The Courier News from Blytheville, Arkansas on June 14, 1968 · Page 2
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The Courier News from Blytheville, Arkansas · Page 2

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Blytheville, Arkansas
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Friday, June 14, 1968
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Page 2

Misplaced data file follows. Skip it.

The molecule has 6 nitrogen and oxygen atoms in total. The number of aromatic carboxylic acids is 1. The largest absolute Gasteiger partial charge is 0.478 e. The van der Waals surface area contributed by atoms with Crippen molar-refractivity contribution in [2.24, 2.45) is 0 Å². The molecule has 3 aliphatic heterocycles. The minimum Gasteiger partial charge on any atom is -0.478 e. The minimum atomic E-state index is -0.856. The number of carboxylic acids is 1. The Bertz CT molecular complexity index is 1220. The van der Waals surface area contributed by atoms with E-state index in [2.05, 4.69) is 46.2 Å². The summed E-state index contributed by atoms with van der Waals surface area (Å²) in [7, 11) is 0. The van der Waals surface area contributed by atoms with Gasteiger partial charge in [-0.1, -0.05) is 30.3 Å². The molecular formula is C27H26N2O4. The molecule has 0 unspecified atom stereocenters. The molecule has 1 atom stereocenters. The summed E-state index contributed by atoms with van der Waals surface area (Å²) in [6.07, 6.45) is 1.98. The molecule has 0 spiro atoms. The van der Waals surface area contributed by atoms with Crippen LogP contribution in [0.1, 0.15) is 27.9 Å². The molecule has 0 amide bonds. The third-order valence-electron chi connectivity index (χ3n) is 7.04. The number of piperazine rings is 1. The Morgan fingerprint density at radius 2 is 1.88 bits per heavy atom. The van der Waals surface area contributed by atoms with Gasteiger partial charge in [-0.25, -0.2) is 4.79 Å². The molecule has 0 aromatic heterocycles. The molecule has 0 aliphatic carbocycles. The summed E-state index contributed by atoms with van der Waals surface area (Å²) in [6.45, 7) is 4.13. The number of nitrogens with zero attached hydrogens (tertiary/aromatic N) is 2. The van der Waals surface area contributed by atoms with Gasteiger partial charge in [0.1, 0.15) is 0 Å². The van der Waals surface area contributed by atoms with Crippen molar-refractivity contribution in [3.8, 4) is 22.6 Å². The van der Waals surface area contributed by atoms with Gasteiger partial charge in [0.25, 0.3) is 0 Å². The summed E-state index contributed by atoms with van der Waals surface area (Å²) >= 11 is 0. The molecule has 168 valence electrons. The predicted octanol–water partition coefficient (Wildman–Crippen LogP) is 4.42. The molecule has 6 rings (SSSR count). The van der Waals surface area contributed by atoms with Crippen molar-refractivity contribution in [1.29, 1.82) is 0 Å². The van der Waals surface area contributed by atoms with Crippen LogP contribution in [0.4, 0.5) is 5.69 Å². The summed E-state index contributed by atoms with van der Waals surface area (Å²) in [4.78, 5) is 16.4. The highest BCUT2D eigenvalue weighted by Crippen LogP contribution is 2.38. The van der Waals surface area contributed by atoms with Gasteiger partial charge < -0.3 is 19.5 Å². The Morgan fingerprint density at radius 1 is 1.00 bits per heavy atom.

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.) «ourt«r Gun Control Law Urged in • By G. C, THELEN JR. , : Associated Press Writer ' WASHINGTON (AP) - A deluge of letters, telegrams and telephone calls urging stronger federal gun-control laws has descended on Congress since the assassination of Sen. Robert F. Kennedy. i The tide of messages is heaviest from urban areas, according to an Associated Press survey of 90 Congress members from representative districts. But mail from rural areas, especially in the East and Midwest, is also registering a shift in favor of stronger gun curbs. ; The rural South and Southwest are generating more demands for firearms control, as is the hunting country of the Rocky Mountain states. < Congress has passed legisla i tjon curbing the mail-order sale of handguns. President Johnson, who wants the ban extended to rifles and shotguns, has not signed it. : £ * * * : Varying bills for stronger gun legislation have been proposed since the assassination. They include Johnson's request for ex- •; By HARL ANDERSEN 1 ! Associated Press Wirter • TRACY, Minn. (AP)-A tornado roared through Tracy with death and destruction Thursday evening, killing at least 10 persons and wrecking up to 300 homes. i More than a dozen persons were missing, and more than 20 were hospitalized. : Seven bodies were recovered in the dark hours following the powerful twister, and three were discovered this morning as National Guardsmen and Civil Defense workers began search and cleanup operations. ; The bodies found after daybreak included that of a man found near town in an open field, near his car, and two persons in another vehicle. Some of the demolished homes, nearly half the dwellings in the community, had vanished except for their concrete front steps and foundations. Some homes had plumbing intact, but little else. Two boxcars lifted from railroad tracks had blown over rooftops and smashed down three blocks away in the area of destruction, so cluttered it resembled a large junkyard. Streets were bulldozed of debris, to permit workmen to get through. Tracy's mayor ordered the town sealed off from signt- seers, with entry permits granted to persons win valid reasons to be in Tracy. ' The Tracy hospital said 72 persons were admitted and 22 remained overnight. Eleven were listed in critical condition. ' The twister, powered two miles through this town of 2,800 in Minnesota's southwestern farmland. It ravaged a block- and-a-half wide path, then skirted into the countryside, clawing an occasional farm building before it dissipated five miles out of town. ! Tracv was without electric power, wafer and phone service for several hours. The hospital jn'as operating on emergency generators. I * *. * Water was brought by tank trucks from and Slayton. ' nearby Marshall The death toll would probably have gone much higher if the town hadn't been warned by a farmer, who telephoned the volunteer fire department as the ' TOO MUCH MUSCLE \ HILO, Hawaii (AP) - Ha- Vaii Island a r c h e r a are too Etrongarmed for an indoor archery range in Hilo. ' County Safety Coordinator PeterCrivello reports that arrows have been piercing the walls of the county band's practice room and bandmasters •office, which are back to back iwith the range and protected jonly by bales of excelsior. : Crivello has recommended re(locating the indoor archery i in Lt ension of the mail-order curb to fles and shotguns and compul- ory registration and licensing : all firearms. Sen. Harris A. Williams Jr., )-N.J., has received over 6,000 »tters since Monday favoring Dugher gun measures. Half en- lose a newspaper advertise- nent placed by a Newark jewel- r and addressed to Williams. "We beg you to pass strong iterstate gun laws now," the d says. Several congressional aides ounded cautionary jiotes on the ood of gun control mail. "The question in my mind is ow long this is going to keep up nd will people forget as soon as he Kennedy assassination is out f the headlines," said one. "Just wait for the inflow of nail opposed to gun laws once he sportsmen's and hunters' ;roups have a chance to meet," aid another. The mail from some rural reas indicates a turnabout rom strong opposition to gun :urbs to at least mild approval. Reps. Robert T. Stafford, RD-Maine, say the shift is narked in northern New Eng- do K Ainne: ,wisler approached eight miles o the southwest. The town siren wailed in the early, eerie dusk. Fire Chief Bernard Holm said, "This saved many, many ives." The farmer had phoned lis alert at 6:55 p.m., seven minutes before the hospital clocks stopped, denoting power circuits were broken. Holm saw his greenhouse across the street collapse at the .wister's edge, then he ducked into his basement. His house had very little damage. Gov. Harold LeVander ordered 150 National Guard troops from Tracy and Marshall to as- Daily Weather U. S. Weather Bureau Agricultural Service Reiser, Ark. General Weather Features— The frontal syslen) which has been nearly stationary in the plains is expected to start moving eastward as a cold front tonight and Saturday. The increasing shower probability for tonight and Saturday reflect the expected eastward movement of the front. Weather Effects on Agriculture—Good growing w»alher will be with us today and Saturday. The decidedly below-normal temperatures indicated in the five-day forecast suggest some rather cool nights next week. Increasing shower probability in the forecast for tonight and Saturday are a welcome change from the low probability of the past week. Most areas of the delta and other agricultural areas would welcome a soaking rain. The small grain harvest will proceed under ideal conditions today but interruptions are likely Saturday. It would be beat in view of the night shower probabilities Saturday to delay hay cutting until early next week. Five-Day Forecast —Saturday through Wednesday temperatures will average from six degrees below normal in north Arkansas to about two degrees below normal in south Arkansas. Not so warm first half of next week. Normal highs 88 to 91. Normal lows 65 lo 70. Precipitation will average one-half to one inch occurring as showers mainly Saturday and Sunday. Yesterday'! blgh — M Overnight low — M Precipitation previous 34 hours (to 7 fc.m. today) — none PrtclplUtton Jin. 1 to dtti— 33.04 Sunset toddy — 8:14 flunrls* tomorrow — 3:46 This D»U a Ytar Aia Tesltrday'i high — «7 Oernl|ht low — 71 Precipitation Jin. 1 l« ilnU— U.JS Remember jirerb land. * * , * . Rep. Watkins M. Abbitt, D- Vt., and William D. Hathaway, Va., and W. S. Stuckey, D-Ga., say letters on gun control from their rural constituents have shifted from total opposition to about 50 per cent approval. The response from rural areas of South Carolina, Alabama, Louisiana, Mississippi and Arkansas has been minimal congressmen say. Sen. Vance Hartke, D-Ind., quoted a letter from Marengo, Ind., as an example of the 1,000 he has received. "Every type of firearm should be registered as are automobiles. There should be severe penalties for those who don't comply." Gun-control sentiment in the West also shows signs of shifting. New Mexico and Nevada members of Congress report a surprisingly even split on the issue among letter writers. Sen. Peter H. Dominick, R- Colo., says the 400 letters on the subject he has received favor firearm controls by about two or three to one. ills 10 ;ota sist and secure the area. He also directed the state Highway Department to bring in portable electric generators. The municipal building and armory suffered slight damage, newsmen at the scene said. An elementary school was hit hard. Police, volunteer firemen, sheriffs deputies and civil defense workers augmented the doctors and nurses who came from nearby towns to minister to their distressed neighbors. Nine doctors rushed to help the three on duty here, and some 25 nurses responded to the appeal. Record Morkefs Open High Low Last Chicago Wheat July . 130% 130% 130% 129% Sept . 133'/s 134V4 134% 133% Dec . 140'A 140% HOMi WA Chicago Soybeans July . 270V4 270',-ii 269% 270% Aug . 269M: 269^ 2m 269 3 /4 Sept . 262% 263 262% 262 3 /4 New York Stocks Texas GS . 43 Chrysler 68 RCA 47V4 AT & T 49% Dow 80Vi Xerox 321 ;l /4 GM 83 7 /a Pan Americ 23'A Ford 56% W'housp 73% US Steel 40 Curtis Pub NO QUOTE Comsat 57 Sears 68% Parke Davis . ... 2914 Gen Elect ....; 88% Beth Steel 30Va Reynolds Tob 43 Standard NJ 67% Ark-La 37% Ark-Mo (BID) 10% Infant's Rites Are Saturday Services for John Russell Rogers, 2-year-old son of Mrs. Fannie Rogers, will be Saturday at 3 p.m. at Pleasant Ridge Pilgrim Rest Baptist Church at Number Nine, Rev. R. G. Gates officiating. Burial will be in Number Nine Cemetery, Horne Funeral Home in charg*. In addition to his mother he leaves six brothers, Sammy, James, Charles, Don, Michael, and Mark Rogers, all of the home; A sister, Deborah Rogers of the home; Maternal grandmother, Mr». Alberta Greene of Chicago, HI.; And paternal grandmother, Mrs. Ethel Thompson, of Mum- AM. Roundup (Continued from Pgje One). mitted to register prior to the deadline and before he Is actually 21, registration officials added. A person is required to register only once in the county in which he is a resident unless that person is a woman whose marital status has changed since her Initial registration, Mrs. Parker said. Also, she said, the voter registration office should be notified of any change in a registrant's address. The office is located on the first floor in the Mississippi County Court House. POLICE CHIEF GEORGE FQRD left for Washington, D. C., today where he will spend two weeks attending the Federal Bureau of Narcotics and Dangerous Drug Training School, according to Mayor Tom A. Little. The intensified course is the same as that undergone by federal narcotic agents, the mayor added, and Blytheville decided to send Ford to the school because of the current increasing problem of drug abuse in this area. Plans are for the city to send additional police officers to this school and the F. B. I. Academy in the future, Little said. Red Cross Seeks Aid The .local Red Cross unit has announced it needs items to send to a field hospital in Nha Trang, South Vietnam. The items are needed for wounded Marines. Among the most needed items are wash cloths, rubber shower shoes, puzzles of any sort, game books, playing cards, ping pong paddles, fudge mix with pan, hard candy in vacuum packed can (no homemade candy), pop corn in vacuum cans (not plastic sacks) and anything else to occupy a man's time while recuperating. Other items not so much needed are gift wrapping materials, twine, models, cookie plates, gum, travel posters and Band Club Will Meet Tonight Harrison High Band Parents Club will meet tonight at 7:30 in the gym. Refreshments will be served immediately after the meeting, according to Reporter Rosa Lee Jones. E5D Seeks Workers Qualified persons are now being sought to fill five job openings in the state Employment Security Division (ESD), it has been announced by John M. Peterson, ESD administrator. The openings are for counselor, employment aid, employment agent, interviewer and coach, Peterson said. Applications for the interviewer and counselor positions must be filed with the Arkansas Merit System Council prior to June 17, in order to compete in the next examination, Peterson added. Interested persons should contact the nearest ESD office for a list of the minimum qualifications required .for each job and for application forms for the positions, Peterson said. To Pay Your Paper Boy ber Nine, E. J. Gwaltney Services for E. J. (Spay) Gwaltney, 64, a Number Nine resident who died as a result of injuries sustained in a car crash Wednesday, will be 2 p.m. Saturday at the Oak Ridge Church of Christ, near Obion, .Tenn. Burial will be in Oak Ridge Cemetery, King and Sons Funeral Home in charge there; Cobb Funeral Home in charge locally. Born in Obion, Tenn., he moved to Blytheville about five years ago. He was a veteran of World War One. He leaves his wife, Mrs. Susan Gwaltney of Number Nine; Three sons, Frank Gwaltney of Marion, 111., E. J. Gwaltney Jr. of Ashport, Tenn., and Danny Gwaltney of Blytheville; Five daughters, Mrs. James V. Smith, Mrs. Mary Underwood and Miss Linda Gwaltney all of Blytheville, Mrs. Charles Koonce of St. Louis, Mo., and Mrs. Paul Crowder of Ashport; A brother, E. C. Gwaltney of Obion; A lister, Mrs. Lex Tanner M Hornbeak, Tenn.; And K grandchildren. old nylon hose. These items may be brought to the Red Cross 'office at 224 North Second or one may call the office at PO 3-4481 and the items, will be picked up. . JOHNSON (Continued from Page One) headquarters Sunday in Little Rock. Most of the candidates are expected to appear Saturday before the state AFL-CIO Committee on Poiitical Education, which may recommend labor's support for one of them. Crank is scheduled to appear first, then Ted Boswell of Bryant, Bruce Bennett of El Dorado and Frank Whitbeck of Little Rock. The remainder of the agenda is incomplete, but Clyde Byrd and Mrs. Johnson also have been invited, as has Rockefeller and his Republican primary opponent, S.R. Roberts of Little Rock. Robert P. Ramey Jr. graduated June 2 from Mississippi State University, Starkville, Miss., with a BS degree in agriculture. Mr. Ramey was a member of Sigma Chi, social fraternity; Alpha Zeta honorary agriculture fraternity; Gamma Sigma Delta, honor society of agriculture; and Student Section of the American Society of Agronomy. He was a Dean's Scholar, named "Outstanding Freshman in the College of Agriculture" in 1964-65, and was named Phi Mu Gentleman by Phi Mu Sorority of Miss. State. He is the son of Mr. and Mrs. Preston Ramey of Blytheville. Fee Will Stand CHARLESTON, W.Va. (AP) — James M. Brown, a Parkers burg lawyer, filed for the wrong office during a recent primary but won anyway, then demand ed a filing fee refund. Brown wrote lo the secretary of slate's office, saying he had !iled for the Republican Executive Committee in his senatorial district, and so demanded a refund of $9 as the filing fee was $1 and he mistakenly paid $10 However it was revealed that Brown had registered instead for the state Republican Executive Committee, was elected and the filing fee stood. Mrs. Walker Services for Mrs. Sarah An-1 tonia Thompson Walker were conducted Thursday at Cobb Funeral Home chapel. Burial was in Maple Grove. Pallbearers were grandsons of Mrs. Walker and included Kenneth Mitchell, Dallas Mitchell, John Haskins Mitchell, Julian Mitchell, Harold Thompson, Jr., and John Michael Thompson. Decisive Battle The Battle of Saratoga during the Revolutionary War generally is included among the 15 decisive battles of the world because its outcome convinced France that it should offer aid to the Americans. This assistance was a turning point. Statuary Hall By an act of Congress, each state is authorized to submit two bronze or marble statues for deceased favorite son' to be enshrined in Statuary Hall in the national Capitol. Persons honored are generally chosen by the state legislature. If He's Elected LORDSBURG, N.M. (AP) Sheriff Doris McCarty says she's ready to return her badge to her husband this fall, if he's elected. Mrs. McCarty ran for sheriff in 1966 because her husband, Leroy, had served two consecutive terms and was ineligible for re-election. Her husband served as her deputy. "I keep away from violence quicker than anything," she said Thursday. "I've never had to make an arrest. But I have put people in jail—mostly drunks." She said her husband does most of the heavy work and she assists him. Father and Son HIGHLAND, Wash. (AP) — Duane Einan said his son Donnie was so shocked by the assassination of Sen. Robert F. Kennedy that he said people shouldn't have guns if they intend to hurt someone. "If you feel that way, why don't you go down and turn in your guns?" Einan asked his 7- year-old son. "I will, if you will, dad," Donnie replied. Thursday, Duane Einan handed police his ,32-caliber revolver. Bonnie turned over his air gun and four toy guns. NOW OPEN BUILDING MATERIALS INC, Ph. LE 2-5316 or IE 2-5626 Located Between The Two Main Gates On Airbase Highway. Building Materials and Plumbing Supplies Check Our Prices First FREE DELIVERY Mickey Shtlton — Sammy Shitldi Pup Registered VANCOUVER, B.C. "(AP) Florence Pyper says she has no dea how the name of her 10- monlh-old sheltie pup, Scara- mouche Hope, got on the voter registration list for the Vancouver-Quadra district nor does she <now how he'd vote. Turn in Guns BURNABY, B.C. (AP) - The 1929 St. Valentine's Day gangland massacre in Chicago won't be re-enacted at a shopping center here after all. Too many people objected. The show had been planned by promoter George Patey, who paid an undisclosed price for some bricks from the Chicago garage wall where gangsters dressed in police uniforms mowed down seven rivals. Patey said most of the calls were from persons who contended the show would glamorize violence. Partney Wins GRANITE CITY, 111. (AP) Mayor Donald Partney out- polled President Johnson m Tuesday's Illinois primary m write-in voles at Granite City [or ths Democratic presidential nomination. . Parney got six write-in votes, Johnson got four votes. MOVED THE MARKET SYDNEY, Australia (AP) — The slate government has decided to move the Sydney fruit and vegetable markets from Haymarket at the southern end of the city to Flemington, a suburb nine miles out. causes traffic congestion in tha early mornings, and there ij no scope for expansion. Cost of the move to the 87 - acre Flemington site is estimated at between $10,752,000 and $14,784,000. The Department of Technical Education has proposed, development of the present markets area as a group of education buildings. PLAGUE HIT INDIANS BOSTON(AP) - Seven tribes jof Algonkian Indians lived hi the Massachusetts region before the first .white settlers came. They were the Massa- chuset, Wampanoag, Nauset, Nipmuc, Pocomtuc, Mohican, and Pennacook. A mysterious plague swept through the tribes I during 1616 and 1617, reducing the population from about 30,000 to 7,000. HARVEST WORSHIPERS in central India go to the temple for thanksgiving. The tiny wicker baskets and earthen pitchers atop their heads, with a crop of green ears of corn, are emptied into the sacred river after saying prayers at the temple. PRIVILEGES ADIBORIZED AC SECOND CLASS MAIL Blytheville Courier Newi BLYTHEV1LLE. ARK. ZIP - 72.115 Harry IV. Haines, 192S-6S Harry A. Uaines, Publisher 3rd at Walnut St. Blytheville. Ark. Published daily except * Sunday Second class postage paid at Bly- thffvillc. Ark.' In Blytheville ?nd towns in tai Blytheville trade territory. HOME DELIVERY BATES Daily 35c per ,weefc ,/i JIA:L PATABLE IN ADVANCE Within 50 miles of Blythevllle $8.00 per yerc HOre than 50 miles from BIythevil)« S18.00 per year Services By COBB FUNERAL HOME INTEGRITY PERFECT GIFT FOR DAD $2.00 Refund Makes This The Lowest Price Ever Pay ?24.97 and get $2 refund direct from Remington Only CORD/CORDLESS REMINGTON* 500 SELEKTRONIC SHAVER Here's an exceptional value on one of the finest shavers Remington makes. Rechargeable, Works with orwithout a cord. 6-positlon Comfort Dial adjusts the cutting edga to your skin and beard. Biggest sideburn trimmer going. You get the closest, most comfortable shave ever... anywhere. Offer good for a limited time only. Come in and see why Ihe $2 refund makes this REMINGTON shaver a tremendous buy. Open An Account Easy Terms 1ELEKTROWC! "frracUmcrfr of Sntrrv Rind Con